A few years ago, your 680 FICO score would have let you skid into the "very good" to "excellent" range. In today's post-recession lending market, however, that 680 lands you smack in the middle of plain old "good." Let it slide below 660, and you'll only qualify for fair credit credit cards.
Each lender makes its own definitions for "good" and "fair," however. For instance, a 680 credit score without a lot of available income won't get you far with issuers like Chase or American Express. On the other hand, positive cash flow and stability on your credit report can inspire lenders to take a chance on you. Some of the cards you'll want to investigate include:
- Capital One Cash. Capital One complements your credit score with information from its own consumer database when you complete a credit card application. If you don't qualify for Capital One's very best offer, the bank's system will suggest one or two similar deals, usually with higher annual fees or finance charges. However, you can request credit line increases or new features once you've established a solid payment history with the bank.
- Discover More Card. Discover Financial Services made a major leap into the student loan marketplace over the last few years, giving the lender insight into how younger consumers earn, save, and spend their money. Even if you don't qualify for one of Discover's student credit cards, your score may be enough to help you land a starter account with a credit limit that will increase over time.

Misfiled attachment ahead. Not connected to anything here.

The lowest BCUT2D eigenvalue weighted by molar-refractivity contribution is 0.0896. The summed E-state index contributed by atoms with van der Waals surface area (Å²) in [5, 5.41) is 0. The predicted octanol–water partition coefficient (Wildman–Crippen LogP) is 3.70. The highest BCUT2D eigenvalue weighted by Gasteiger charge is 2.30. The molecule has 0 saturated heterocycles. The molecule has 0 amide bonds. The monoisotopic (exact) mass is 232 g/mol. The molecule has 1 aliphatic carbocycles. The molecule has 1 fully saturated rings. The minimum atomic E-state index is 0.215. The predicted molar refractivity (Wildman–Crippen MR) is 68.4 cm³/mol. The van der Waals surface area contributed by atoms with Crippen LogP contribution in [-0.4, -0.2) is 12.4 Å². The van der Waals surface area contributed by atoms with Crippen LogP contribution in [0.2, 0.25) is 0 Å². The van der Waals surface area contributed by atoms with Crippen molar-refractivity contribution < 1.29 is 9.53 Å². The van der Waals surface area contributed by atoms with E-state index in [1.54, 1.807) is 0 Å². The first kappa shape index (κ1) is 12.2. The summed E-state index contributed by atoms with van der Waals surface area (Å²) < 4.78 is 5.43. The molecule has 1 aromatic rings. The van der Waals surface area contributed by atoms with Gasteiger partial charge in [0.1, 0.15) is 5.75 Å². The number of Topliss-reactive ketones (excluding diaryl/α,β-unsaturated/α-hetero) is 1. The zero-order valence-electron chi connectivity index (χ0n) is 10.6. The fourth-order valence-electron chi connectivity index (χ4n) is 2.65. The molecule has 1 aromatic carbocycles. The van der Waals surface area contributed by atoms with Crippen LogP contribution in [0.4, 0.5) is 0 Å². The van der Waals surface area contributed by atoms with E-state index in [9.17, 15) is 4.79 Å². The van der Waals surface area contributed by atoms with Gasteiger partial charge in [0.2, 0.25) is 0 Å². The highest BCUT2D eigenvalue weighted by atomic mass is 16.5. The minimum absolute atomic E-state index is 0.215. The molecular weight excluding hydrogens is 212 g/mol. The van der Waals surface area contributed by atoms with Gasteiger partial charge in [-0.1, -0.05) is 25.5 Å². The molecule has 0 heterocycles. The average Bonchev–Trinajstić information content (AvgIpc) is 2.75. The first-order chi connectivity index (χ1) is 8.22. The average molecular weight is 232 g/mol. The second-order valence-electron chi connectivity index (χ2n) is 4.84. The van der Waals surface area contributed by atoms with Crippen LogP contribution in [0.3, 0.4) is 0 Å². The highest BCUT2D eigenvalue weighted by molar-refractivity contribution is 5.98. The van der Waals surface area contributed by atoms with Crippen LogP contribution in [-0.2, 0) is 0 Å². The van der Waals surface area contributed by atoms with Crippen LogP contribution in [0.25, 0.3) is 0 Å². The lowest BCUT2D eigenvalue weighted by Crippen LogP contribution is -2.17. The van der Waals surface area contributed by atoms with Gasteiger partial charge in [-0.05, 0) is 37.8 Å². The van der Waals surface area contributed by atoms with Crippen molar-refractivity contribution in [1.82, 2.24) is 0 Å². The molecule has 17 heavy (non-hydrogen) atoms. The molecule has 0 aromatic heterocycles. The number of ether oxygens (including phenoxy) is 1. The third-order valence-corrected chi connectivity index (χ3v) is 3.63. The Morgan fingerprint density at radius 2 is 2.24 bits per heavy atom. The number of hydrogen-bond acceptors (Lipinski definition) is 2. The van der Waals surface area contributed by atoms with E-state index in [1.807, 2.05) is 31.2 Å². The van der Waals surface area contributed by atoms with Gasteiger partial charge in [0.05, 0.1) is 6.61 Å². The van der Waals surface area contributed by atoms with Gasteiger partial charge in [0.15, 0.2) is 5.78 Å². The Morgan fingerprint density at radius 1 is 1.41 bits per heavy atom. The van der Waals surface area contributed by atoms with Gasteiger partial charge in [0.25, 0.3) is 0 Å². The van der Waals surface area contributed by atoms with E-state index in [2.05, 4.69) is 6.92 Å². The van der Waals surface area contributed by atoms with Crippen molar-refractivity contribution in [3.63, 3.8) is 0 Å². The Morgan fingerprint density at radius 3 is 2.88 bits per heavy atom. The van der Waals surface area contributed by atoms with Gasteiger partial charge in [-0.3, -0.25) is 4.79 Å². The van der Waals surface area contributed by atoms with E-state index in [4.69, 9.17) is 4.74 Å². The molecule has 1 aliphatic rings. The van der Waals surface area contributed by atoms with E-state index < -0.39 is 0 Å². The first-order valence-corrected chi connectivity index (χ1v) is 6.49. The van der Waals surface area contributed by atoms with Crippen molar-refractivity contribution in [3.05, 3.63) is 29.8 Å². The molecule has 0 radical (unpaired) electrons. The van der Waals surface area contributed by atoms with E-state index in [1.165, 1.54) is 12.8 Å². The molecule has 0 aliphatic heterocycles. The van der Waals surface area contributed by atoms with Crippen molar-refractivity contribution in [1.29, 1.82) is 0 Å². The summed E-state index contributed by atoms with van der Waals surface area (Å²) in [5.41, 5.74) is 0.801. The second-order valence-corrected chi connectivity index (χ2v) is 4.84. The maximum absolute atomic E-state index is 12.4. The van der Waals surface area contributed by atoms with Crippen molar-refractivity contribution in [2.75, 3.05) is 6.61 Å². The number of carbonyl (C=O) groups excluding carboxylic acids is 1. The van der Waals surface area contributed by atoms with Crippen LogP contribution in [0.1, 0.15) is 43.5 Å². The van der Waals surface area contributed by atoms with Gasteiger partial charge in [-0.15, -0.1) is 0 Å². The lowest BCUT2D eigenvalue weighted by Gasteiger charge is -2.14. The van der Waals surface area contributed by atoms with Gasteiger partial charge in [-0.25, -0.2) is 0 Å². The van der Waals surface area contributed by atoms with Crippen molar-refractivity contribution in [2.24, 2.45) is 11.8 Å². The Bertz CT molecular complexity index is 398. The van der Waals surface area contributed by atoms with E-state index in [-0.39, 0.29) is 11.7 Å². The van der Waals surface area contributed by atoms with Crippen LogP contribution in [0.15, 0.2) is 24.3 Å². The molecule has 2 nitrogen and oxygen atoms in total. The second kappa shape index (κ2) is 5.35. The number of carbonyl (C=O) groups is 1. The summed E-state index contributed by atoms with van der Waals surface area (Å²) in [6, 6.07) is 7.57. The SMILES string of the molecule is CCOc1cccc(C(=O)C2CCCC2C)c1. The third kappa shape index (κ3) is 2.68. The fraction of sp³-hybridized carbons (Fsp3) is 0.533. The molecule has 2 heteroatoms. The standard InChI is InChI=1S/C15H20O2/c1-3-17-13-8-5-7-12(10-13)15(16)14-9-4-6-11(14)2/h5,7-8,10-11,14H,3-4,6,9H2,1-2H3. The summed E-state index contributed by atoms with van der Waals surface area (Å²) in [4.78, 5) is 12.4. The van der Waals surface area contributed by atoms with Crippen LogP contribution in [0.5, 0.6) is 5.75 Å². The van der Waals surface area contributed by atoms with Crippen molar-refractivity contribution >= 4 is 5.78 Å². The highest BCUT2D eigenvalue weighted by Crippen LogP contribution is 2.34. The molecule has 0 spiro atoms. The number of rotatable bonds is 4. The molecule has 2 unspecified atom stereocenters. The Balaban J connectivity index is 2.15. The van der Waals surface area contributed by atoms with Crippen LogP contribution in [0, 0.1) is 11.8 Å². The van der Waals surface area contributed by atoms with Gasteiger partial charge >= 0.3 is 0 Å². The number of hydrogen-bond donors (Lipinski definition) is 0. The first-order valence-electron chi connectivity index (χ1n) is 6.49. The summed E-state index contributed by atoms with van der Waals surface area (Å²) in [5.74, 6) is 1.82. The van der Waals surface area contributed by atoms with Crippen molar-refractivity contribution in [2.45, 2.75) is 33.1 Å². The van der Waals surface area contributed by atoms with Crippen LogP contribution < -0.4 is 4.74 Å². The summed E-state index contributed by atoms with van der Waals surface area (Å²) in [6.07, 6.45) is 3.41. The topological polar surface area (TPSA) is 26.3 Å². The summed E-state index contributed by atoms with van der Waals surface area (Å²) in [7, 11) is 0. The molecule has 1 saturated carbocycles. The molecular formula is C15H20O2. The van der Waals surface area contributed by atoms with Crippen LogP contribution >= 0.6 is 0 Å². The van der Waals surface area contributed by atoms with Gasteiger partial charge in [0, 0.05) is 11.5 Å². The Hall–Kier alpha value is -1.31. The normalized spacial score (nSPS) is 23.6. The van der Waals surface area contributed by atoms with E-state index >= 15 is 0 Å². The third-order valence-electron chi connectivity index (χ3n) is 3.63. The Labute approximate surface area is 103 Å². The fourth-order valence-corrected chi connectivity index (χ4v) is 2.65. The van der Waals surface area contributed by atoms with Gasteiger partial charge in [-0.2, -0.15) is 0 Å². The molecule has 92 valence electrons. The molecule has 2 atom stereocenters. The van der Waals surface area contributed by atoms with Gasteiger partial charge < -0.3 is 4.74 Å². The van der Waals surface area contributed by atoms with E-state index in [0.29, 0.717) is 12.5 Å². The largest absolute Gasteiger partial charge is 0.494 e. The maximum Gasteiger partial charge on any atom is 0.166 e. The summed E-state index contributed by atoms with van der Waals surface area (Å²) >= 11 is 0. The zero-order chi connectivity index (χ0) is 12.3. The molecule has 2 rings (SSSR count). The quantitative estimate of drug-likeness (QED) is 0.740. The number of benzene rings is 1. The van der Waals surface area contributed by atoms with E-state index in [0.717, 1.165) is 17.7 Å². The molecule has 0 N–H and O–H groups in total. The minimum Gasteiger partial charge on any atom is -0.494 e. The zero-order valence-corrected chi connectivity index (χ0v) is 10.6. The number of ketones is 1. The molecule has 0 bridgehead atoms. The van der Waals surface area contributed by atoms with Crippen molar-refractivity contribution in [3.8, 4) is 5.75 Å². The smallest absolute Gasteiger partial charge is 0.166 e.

- Citi Forward Card. After shying away from fair credit credit cards for a few years, Citi's shareholders pressured the bank into loosening its underwriting guidelines. The bank designed Citi Forward for students and other young consumers as a rewards credit card with incentives for managing money wisely.
If your score's on the bubble, visit our newly revived CardRatings Forum, where other readers share their success stories about getting approved for the credit cards they want.
- My credit score is 743. Every time I apply for a credit card I'm denied. I'm told I have too many balances on cards. I have two credit cards only totaling less than $2,000. I'm not sure what the problem is. I own a home, I make $85,000 on my own and I also have income coming in from my husband. What am I to do? Good credit, almost no credit cards, and I'm never late with anything. Any suggestions?
- Can I include my spouse's income on a credit card application?
- Do you need a job for a credit card?